Franz Joseph Haydn
Franz Joseph Haydn (/ˈdʒoʊzəf ˈhaɪdən/; German: [ˈjoːzɛf ˈhaɪdən]; 31 March 1732 – 31 May 1809), known as Joseph Haydn, was one of the most prominent and prolific composers of the Classical period. He was instrumental in the development of chamber music such as the piano trio and his contributions to musical form have earned him the epithets “Father of the Symphony” and “Father of the String Quartet”.
A lifelong resident of Austria, Haydn spent much of his career as a court musician for the wealthy Esterházy family at their remote estate. This isolated him from other composers and trends in music until the later part of his life, when he was, as he put it, “forced to become original”. At the time of his death, aged 77, he was one of the most celebrated composers in Europe.
Joseph Haydn was the brother of Michael Haydn – himself a highly regarded composer – and Johann Evangelist Haydn, a tenor. He was also a friend of Wolfgang Amadeus Mozart and a teacher of Ludwig van Beethoven.
Map showing locations where Haydn lived or visited (see List of residences of Joseph Haydn).
Joseph Haydn was born in Rohrau, Austria, a village that at that time stood on the border with Hungary. His father wasMathias Haydn, a wheelwright who also served as “Marktrichter”, an office akin to village mayor. Haydn’s mother Maria, née Koller, had previously worked as a cook in the palace of Count Harrach, the presiding aristocrat of Rohrau. Neither parent could read music; however, Mathias was an enthusiastic folk musician, who during the journeyman period of his career had taught himself to play the harp. According to Haydn’s later reminiscences, his childhood family was extremely musical, and frequently sang together and with their neighbors.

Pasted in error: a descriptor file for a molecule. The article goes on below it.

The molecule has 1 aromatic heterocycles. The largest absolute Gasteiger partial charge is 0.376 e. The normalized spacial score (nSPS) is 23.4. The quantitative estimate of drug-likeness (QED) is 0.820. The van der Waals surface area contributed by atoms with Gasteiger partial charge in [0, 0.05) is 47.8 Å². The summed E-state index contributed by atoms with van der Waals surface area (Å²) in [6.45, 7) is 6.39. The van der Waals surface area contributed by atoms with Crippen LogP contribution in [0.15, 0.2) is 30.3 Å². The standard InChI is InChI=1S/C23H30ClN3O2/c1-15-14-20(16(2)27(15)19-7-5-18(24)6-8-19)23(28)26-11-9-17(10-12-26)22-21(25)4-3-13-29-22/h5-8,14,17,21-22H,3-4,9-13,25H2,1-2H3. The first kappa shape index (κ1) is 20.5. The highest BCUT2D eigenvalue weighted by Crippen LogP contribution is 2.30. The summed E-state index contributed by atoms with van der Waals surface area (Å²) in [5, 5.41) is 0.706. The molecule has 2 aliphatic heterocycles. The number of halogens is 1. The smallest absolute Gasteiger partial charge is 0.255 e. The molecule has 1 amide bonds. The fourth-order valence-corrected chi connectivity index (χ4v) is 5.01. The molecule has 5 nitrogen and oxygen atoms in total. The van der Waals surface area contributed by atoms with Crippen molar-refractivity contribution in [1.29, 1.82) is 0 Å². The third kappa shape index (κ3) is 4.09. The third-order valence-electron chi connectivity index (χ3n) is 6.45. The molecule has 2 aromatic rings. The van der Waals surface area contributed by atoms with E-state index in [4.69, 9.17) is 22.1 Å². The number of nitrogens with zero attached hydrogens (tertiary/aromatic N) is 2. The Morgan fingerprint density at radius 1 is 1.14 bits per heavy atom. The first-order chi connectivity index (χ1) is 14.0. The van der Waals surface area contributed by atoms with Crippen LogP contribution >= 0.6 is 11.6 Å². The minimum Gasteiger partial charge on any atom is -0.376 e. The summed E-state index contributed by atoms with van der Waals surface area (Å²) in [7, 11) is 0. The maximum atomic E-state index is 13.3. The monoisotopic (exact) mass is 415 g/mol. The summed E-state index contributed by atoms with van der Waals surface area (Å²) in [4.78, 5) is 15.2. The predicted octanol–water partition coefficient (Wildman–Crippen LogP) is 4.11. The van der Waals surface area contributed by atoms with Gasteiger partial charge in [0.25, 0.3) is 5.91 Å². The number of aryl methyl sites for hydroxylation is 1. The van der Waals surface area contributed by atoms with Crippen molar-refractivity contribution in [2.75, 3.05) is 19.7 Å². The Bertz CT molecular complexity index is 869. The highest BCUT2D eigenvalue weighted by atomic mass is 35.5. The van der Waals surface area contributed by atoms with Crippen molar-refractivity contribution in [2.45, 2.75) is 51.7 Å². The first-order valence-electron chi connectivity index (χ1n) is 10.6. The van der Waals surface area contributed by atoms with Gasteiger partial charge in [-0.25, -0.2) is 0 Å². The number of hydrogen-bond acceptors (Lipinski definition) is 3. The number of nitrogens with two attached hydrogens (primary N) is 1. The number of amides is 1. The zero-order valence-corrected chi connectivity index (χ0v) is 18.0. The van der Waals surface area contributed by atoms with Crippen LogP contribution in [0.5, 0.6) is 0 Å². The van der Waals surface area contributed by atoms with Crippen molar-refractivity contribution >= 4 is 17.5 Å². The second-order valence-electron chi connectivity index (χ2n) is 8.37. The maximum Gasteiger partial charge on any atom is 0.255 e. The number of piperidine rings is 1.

Haydn’s parents had noticed that their son was musically gifted and knew that in Rohrau he would have no chance to obtain serious musical training. It was for this reason that they accepted a proposal from their relative Johann Matthias Frankh, the schoolmaster and choirmaster in Hainburg, that Haydn be apprenticed to Frankh in his home to train as a musician. Haydn therefore went off with Frankh to Hainburg 12 kilometres (7.5 mi) away and never again lived with his parents. He was about six years old.
Life in the Frankh household was not easy for Haydn, who later remembered being frequently hungry and humiliated by the filthy state of his clothing. He began his musical training there, and could soon play both harpsichord and violin. The people of Hainburg heard him sing treble parts in the church choir.
There is reason to think that Haydn’s singing impressed those who heard him, because in 1739 he was brought to the attention of Georg von Reutter, the director of music in St. Stephen’s Cathedral in Vienna, who happened to be visiting Hainburg and was looking for new choirboys. Haydn successfully auditioned with Reutter, and after several months of further training moved to Vienna (1740), where he worked for the next nine years as a chorister.
Haydn lived in the Kapellhaus next to the cathedral, along with Reutter, Reutter’s family, and the other four choirboys, which after 1745 included his younger brotherMichael. The choirboys were instructed in Latin and other school subjects as well as voice, violin, and keyboard. Reutter was of little help to Haydn in the areas ofmusic theory and composition, giving him only two lessons in his entire time as chorister. However, since St. Stephen’s was one of the leading musical centres in Europe, Haydn learned a great deal simply by serving as a professional musician there.
Like Frankh before him, Reutter did not always bother to make sure Haydn was properly fed. As he later told his biographer Albert Christoph Dies, Haydn was motivated to sing very well, in hopes of gaining more invitations to perform before aristocratic audiences—where the singers were usually served refreshments.